Dell Inspirion 16 Plus 7620 Review
The Dell Inspiron 16 Plus (late 2022) is more like a small update built on Intel 12th Gen and Nvidia 30-series parts than a major redesign. The Inspiron 16 Plus is a 16-inch tweener laptop that is thin and can handle all of your work needs. It can also make content and games, making it a well-balanced and attractive laptop. The Dell Inspiron 16 Plus seems to be designed to appeal to a wide range of buyers by giving you a little bit of this and a little bit of that. It’s neither a real workplace nor a gaming laptop, but it can do a little of both. It’s a jack of all trades but a master of none, which might be great for your needs.
Dell Inspirion 16 Plus 7620 Specification
|Laptop Class||Desktop Replacement|
|Processor||Intel Core i7-12700H|
|Wireless Networking||Wi-Fi 6E, Bluetooth|
|Screen Refresh Rate||60 Hz|
|Native Display Resolution||3072 by 1920|
|Screen Size||16 inches|
|Boot Drive Capacity (as Tested)||512 GB|
|Boot Drive Type||SSD|
- Strong performance all around for the price.
- The GeForce RTX 3050 Ti GPU can handle everyday visual jobs.
- 1080p camera web
- Lasts a long time.
- Compared to competitors that feel more high-end, the style is boring.
- Quality of the show in the middle
- No choice for touch screen or OLED
The number pad from last year’s model is one of Dell’s biggest changes to this year’s model. I don’t miss having a numpad, and I like that the keyboard is in the middle of the screen. What I don’t like is how the keyboard bends under my fingers as I type. As we found with the last model, the keyboard deck bends too much. Touch typists will like the short travel of the flat keys, but the keys feel a bit soft, which is made worse by the flex of the keyboard deck. The touchpad also got a new version. It now has borders on only three sides instead of all four. The top edge blends in with the rest of the keyboard deck. The touchpad has a rough finish that makes it easy to move, and it tracked my swipes and other mouse movements correctly. The click response felt stiff and took too much effort to engage, especially at the top. The show is the same as it was last year. It has a 3K (3,072×1,920) screen and is 16 inches (16:10). Images and text look very clear, but the brightness level of 300 nits and the speed rate of 60 Hz may make potential buyers think twice.
The dark green color with silver flecks gives it a clean, modern, simple look with a touch of color. A black Dell logo is on the back of the Inspiron 16’s lid. There are holes at the back of the laptop for heat to escape. Dell’s XPS line has done well with this design and doesn’t hurt the Inspiron. But the 16 Plus doesn’t stand out; maybe that’s on a plan. Like everything Dell makes, its simplicity results from a lot of thought. Hidden in the small border is a webcam with a manual privacy cover that is barely visible. If you look down toward the keyboard deck, you’ll see a simple speaker grill, followed by a large keyboard that fits well in the large deck and gives your hands plenty of room. Under the keyboard is a big, button-free screen that is 3.1 x 4.5 inches. When you open the laptop, the hinge lifts the back, putting the deck and keyboard at the best angle for typing. It doesn’t happen all the time, but it’s always welcomed.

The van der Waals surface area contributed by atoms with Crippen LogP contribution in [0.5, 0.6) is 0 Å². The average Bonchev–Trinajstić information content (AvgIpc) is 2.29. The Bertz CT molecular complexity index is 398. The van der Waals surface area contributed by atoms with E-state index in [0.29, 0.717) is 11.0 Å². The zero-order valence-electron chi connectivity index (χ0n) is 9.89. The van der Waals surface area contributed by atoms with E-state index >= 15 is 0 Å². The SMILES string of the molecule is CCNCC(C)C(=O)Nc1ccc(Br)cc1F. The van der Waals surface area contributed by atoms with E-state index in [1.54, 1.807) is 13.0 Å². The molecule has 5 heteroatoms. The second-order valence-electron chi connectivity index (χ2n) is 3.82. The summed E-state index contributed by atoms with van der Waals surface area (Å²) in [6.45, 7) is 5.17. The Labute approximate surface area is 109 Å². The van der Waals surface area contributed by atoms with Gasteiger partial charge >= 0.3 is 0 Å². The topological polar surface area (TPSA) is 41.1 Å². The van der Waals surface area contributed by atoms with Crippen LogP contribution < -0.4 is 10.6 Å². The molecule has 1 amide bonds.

Safety and Comfort
Dell protects the Inspiron 16 Plus with a fingerprint reader and a camera that works with Windows Hello. There is also a real shutter on the FHD monitor to keep prying eyes out. You can also try McAfee Life Saver for free for 30 days, and Windows Defender protects against viruses and malware.
A test of
Our review unit is the base model, which is aimed at creatives and workers. It has a Core i7-12700H processor (six performancee cores, eight efficientt cores, and, 20 threads), 16GB of memory, a 512GB solid-state drive, and the GeForce RTX 3050 Ti GPU. Its price is $1,599.99. Our review unit is the base model, which is aimed at creatives and workers. It has a Core i7-12700H processor (six performance cores, eight efficient cores, and, 20 threads), 16GB of memory, a 512GB solid-state drive, and the GeForce RTX 3050 Ti GPU. Its price is $1,599.99.
Tests of Productivity
The major test of UL’s PCMark 10 mimics a number of real-world efficiency and content-creation processes. It measures the general performance of office-based tasks like word processing, spreadsheets, web browsing, and videoconferencing. We also test the system’s boot drive speed with PCMark’s Full System Drive Storage Benchmark. Three benchmarks use all of the CPU’s cores and threads to measure how well a PC can handle processor-intensive tasks. The last part of our productivity test is the workstation maker Puget Systems’ PugetBench for Photoshop. It uses Adobe’s famous image editor, Creative Cloud version 22, to measure a PC’s speed in content creation and multimedia apps. It is an automatic extension that can open, rotate, resize, and save a picture and apply masks, gradient fills, and filters.